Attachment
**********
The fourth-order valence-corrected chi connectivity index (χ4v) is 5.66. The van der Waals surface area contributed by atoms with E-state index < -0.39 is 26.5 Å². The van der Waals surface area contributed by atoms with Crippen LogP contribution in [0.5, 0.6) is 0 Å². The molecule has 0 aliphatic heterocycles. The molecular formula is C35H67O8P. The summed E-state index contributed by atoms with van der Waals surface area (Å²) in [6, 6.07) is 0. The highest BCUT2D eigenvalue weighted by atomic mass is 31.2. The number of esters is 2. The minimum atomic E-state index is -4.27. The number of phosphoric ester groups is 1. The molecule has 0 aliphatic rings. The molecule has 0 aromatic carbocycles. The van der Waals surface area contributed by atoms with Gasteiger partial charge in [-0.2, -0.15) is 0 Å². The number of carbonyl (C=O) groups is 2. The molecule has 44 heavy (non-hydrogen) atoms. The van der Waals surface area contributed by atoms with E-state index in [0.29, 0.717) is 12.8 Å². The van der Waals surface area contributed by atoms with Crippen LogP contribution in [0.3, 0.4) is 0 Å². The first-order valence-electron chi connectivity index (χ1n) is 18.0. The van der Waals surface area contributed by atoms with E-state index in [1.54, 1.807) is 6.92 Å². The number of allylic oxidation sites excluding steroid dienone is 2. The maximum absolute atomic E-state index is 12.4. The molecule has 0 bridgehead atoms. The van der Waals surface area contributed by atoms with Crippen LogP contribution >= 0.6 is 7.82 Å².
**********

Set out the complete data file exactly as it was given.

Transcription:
The fourth-order valence-corrected chi connectivity index (χ4v) is 5.66. The van der Waals surface area contributed by atoms with E-state index < -0.39 is 26.5 Å². The van der Waals surface area contributed by atoms with Crippen LogP contribution in [0.5, 0.6) is 0 Å². The molecule has 0 aliphatic heterocycles. The molecular formula is C35H67O8P. The summed E-state index contributed by atoms with van der Waals surface area (Å²) in [6, 6.07) is 0. The highest BCUT2D eigenvalue weighted by atomic mass is 31.2. The number of esters is 2. The minimum atomic E-state index is -4.27. The number of phosphoric ester groups is 1. The molecule has 0 aliphatic rings. The molecule has 0 aromatic carbocycles. The van der Waals surface area contributed by atoms with Gasteiger partial charge in [-0.2, -0.15) is 0 Å². The number of carbonyl (C=O) groups is 2. The molecule has 44 heavy (non-hydrogen) atoms. The van der Waals surface area contributed by atoms with E-state index in [0.29, 0.717) is 12.8 Å². The van der Waals surface area contributed by atoms with Crippen LogP contribution in [0.3, 0.4) is 0 Å². The first-order valence-electron chi connectivity index (χ1n) is 18.0. The van der Waals surface area contributed by atoms with E-state index in [1.54, 1.807) is 6.92 Å². The number of allylic oxidation sites excluding steroid dienone is 2. The maximum absolute atomic E-state index is 12.4. The molecule has 0 bridgehead atoms. The van der Waals surface area contributed by atoms with Crippen LogP contribution >= 0.6 is 7.82 Å².